Petitioner appealed the denial of his PCRA petition, represented by court-appointed counsel James V. Natale, Esq. (Resp't Ex. 1, ECF No. 13-1, p.11; Resp't Exs. 17-18, ECF Nos. 13-17, 13-18.) The Superior Court of Pennsylvania affirmed the denial of PCRA relief in a Memorandum dated March 18, 2014. (Resp't Ex. 19, ECF No. 13-19.) Petitioner filed a Petition for Allowance of Appeal (and a subsequent Amendment thereto) with the Supreme Court of Pennsylvania, (Resp't Exs. 20-21, ECF Nos. 13-20, 13-21), and that petition was denied by Order dated December 30, 2014, (Resp't Ex. 23, ECF No. 13-23).

         Petitioner filed the instant pro se Petition for Writ of Habeas Corpus on February 6, 2015. (ECF No. 1-1.) Respondents' answered the petition on June 9, 2015. (ECF No. 13.)

         C. Standard of Review

         Pursuant to the Antiterrorism and Effective Death Penalty Act of 1996 (“AEDPA”), a federal habeas court may overturn a state court's resolution of the merits of a constitutional issue only if the state court decision was “contrary to, or involved an unreasonable application of, clearly established Federal law, as determined by the Supreme Court of the United States.” 28 U.S.C. § 2254(d)(1). The Supreme Court of the United States, in Williams v. Taylor, 529 U.S. 362 (2000), discussed the analysis required by § 2254(d)(1):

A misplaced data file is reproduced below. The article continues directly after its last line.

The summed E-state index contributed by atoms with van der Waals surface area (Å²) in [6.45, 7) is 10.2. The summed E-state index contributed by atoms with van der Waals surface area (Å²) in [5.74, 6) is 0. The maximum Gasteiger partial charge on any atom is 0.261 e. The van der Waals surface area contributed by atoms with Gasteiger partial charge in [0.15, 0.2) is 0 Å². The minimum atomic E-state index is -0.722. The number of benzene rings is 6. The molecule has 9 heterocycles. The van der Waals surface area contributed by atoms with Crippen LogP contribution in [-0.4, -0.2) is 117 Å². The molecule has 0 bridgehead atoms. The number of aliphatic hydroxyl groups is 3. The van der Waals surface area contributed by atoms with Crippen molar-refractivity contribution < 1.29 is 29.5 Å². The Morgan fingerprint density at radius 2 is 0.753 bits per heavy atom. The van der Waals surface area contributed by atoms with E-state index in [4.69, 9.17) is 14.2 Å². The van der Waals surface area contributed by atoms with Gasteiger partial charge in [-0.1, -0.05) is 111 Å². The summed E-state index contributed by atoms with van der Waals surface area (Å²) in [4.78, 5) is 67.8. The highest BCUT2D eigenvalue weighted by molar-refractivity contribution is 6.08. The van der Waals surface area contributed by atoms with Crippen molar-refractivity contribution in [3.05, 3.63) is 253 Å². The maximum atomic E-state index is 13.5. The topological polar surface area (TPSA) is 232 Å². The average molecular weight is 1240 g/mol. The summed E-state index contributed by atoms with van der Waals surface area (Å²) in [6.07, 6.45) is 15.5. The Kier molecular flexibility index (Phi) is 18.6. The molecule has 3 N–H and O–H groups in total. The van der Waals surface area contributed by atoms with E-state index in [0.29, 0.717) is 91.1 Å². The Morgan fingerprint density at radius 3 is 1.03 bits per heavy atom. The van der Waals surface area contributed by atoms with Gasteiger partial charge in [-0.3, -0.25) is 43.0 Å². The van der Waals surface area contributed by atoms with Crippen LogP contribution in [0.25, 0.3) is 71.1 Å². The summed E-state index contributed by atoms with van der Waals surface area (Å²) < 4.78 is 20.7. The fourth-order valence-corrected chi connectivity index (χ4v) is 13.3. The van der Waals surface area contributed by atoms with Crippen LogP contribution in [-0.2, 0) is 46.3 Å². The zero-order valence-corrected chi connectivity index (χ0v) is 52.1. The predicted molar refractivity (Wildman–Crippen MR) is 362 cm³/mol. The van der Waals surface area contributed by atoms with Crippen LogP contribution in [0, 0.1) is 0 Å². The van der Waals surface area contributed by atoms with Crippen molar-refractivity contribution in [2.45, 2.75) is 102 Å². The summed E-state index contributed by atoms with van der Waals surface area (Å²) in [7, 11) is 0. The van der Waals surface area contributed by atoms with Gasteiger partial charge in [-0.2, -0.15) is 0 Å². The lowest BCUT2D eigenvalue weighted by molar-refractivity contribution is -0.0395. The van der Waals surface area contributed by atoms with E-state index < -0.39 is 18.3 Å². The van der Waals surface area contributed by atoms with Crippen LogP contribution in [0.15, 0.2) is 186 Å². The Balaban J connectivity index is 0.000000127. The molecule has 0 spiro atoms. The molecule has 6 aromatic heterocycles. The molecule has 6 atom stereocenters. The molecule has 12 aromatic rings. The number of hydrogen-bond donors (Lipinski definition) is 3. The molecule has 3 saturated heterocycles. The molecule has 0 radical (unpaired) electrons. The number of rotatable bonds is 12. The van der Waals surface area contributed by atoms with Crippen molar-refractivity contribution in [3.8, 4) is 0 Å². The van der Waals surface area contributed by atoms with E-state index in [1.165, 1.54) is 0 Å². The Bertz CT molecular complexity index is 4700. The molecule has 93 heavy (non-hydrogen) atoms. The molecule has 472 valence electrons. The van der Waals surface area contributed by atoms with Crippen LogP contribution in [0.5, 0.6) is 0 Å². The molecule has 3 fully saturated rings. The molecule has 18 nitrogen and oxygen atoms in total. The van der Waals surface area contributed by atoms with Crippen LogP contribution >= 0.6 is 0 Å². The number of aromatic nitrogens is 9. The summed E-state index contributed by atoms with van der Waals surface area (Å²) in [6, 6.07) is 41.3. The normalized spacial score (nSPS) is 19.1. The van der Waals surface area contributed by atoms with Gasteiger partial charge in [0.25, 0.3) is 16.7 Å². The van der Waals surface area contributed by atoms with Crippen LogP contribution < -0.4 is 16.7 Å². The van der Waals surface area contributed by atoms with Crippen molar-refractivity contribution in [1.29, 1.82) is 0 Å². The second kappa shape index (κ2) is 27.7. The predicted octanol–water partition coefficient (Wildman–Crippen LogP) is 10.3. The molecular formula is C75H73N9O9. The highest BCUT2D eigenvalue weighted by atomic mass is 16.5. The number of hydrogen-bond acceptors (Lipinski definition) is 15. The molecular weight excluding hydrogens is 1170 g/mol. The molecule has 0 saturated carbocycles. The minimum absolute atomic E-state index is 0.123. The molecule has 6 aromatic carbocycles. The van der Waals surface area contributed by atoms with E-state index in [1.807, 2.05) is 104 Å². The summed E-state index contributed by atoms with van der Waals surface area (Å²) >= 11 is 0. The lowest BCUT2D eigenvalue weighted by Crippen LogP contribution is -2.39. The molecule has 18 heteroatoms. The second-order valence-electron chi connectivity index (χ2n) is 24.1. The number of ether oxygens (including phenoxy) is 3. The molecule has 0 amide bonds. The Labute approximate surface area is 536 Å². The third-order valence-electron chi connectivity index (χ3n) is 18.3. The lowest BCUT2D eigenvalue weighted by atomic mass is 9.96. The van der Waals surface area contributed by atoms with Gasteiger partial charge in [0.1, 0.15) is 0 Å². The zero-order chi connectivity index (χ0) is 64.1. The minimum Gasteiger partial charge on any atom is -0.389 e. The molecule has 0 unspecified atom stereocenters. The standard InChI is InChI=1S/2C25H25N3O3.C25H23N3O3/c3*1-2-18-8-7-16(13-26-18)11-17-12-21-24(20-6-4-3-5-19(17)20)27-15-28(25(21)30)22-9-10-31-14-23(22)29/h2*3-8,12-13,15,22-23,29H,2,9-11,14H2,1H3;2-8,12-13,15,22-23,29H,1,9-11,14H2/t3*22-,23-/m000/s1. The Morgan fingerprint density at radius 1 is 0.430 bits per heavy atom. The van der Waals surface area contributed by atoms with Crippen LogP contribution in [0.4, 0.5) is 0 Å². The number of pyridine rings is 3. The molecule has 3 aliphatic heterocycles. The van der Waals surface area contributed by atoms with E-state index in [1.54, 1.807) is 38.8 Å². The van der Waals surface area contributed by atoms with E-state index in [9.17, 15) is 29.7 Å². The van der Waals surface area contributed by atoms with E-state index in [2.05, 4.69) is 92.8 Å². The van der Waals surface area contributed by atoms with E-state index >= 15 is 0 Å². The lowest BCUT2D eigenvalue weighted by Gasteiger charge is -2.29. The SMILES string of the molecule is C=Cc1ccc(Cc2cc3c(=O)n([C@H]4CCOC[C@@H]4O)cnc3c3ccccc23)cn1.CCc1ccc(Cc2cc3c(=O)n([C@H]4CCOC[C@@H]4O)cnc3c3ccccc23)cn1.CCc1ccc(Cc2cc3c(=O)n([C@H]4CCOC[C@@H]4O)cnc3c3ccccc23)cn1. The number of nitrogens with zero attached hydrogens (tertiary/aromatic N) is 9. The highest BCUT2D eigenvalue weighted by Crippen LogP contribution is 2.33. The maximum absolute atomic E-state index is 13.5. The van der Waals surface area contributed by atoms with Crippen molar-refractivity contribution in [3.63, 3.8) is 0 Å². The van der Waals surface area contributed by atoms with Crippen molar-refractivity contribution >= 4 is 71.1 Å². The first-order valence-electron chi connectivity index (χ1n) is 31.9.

[Under the “contrary to” clause], a federal habeas court may grant the writ if the state court arrives at a conclusion opposite to that reached by this Court on a question of law or if the state court decides a case differently than this Court has on a set of materially indistinguishable facts. Under the “unreasonable application” clause, a federal habeas court may grant the writ if the state court identifies the correct governing legal principle from this Court's decisions but unreasonably applies that principle to the facts of the prisoner's case.

Id. at 1498. The Third Circuit Court, consistent with the Williams v. Taylor interpretation, set forth in Matteo v. Superintendent, SCI-Albion, 171 F.3d 877 (3d Cir. 1999), cert. denied528 U.S. 824 (1999), a two-tier ...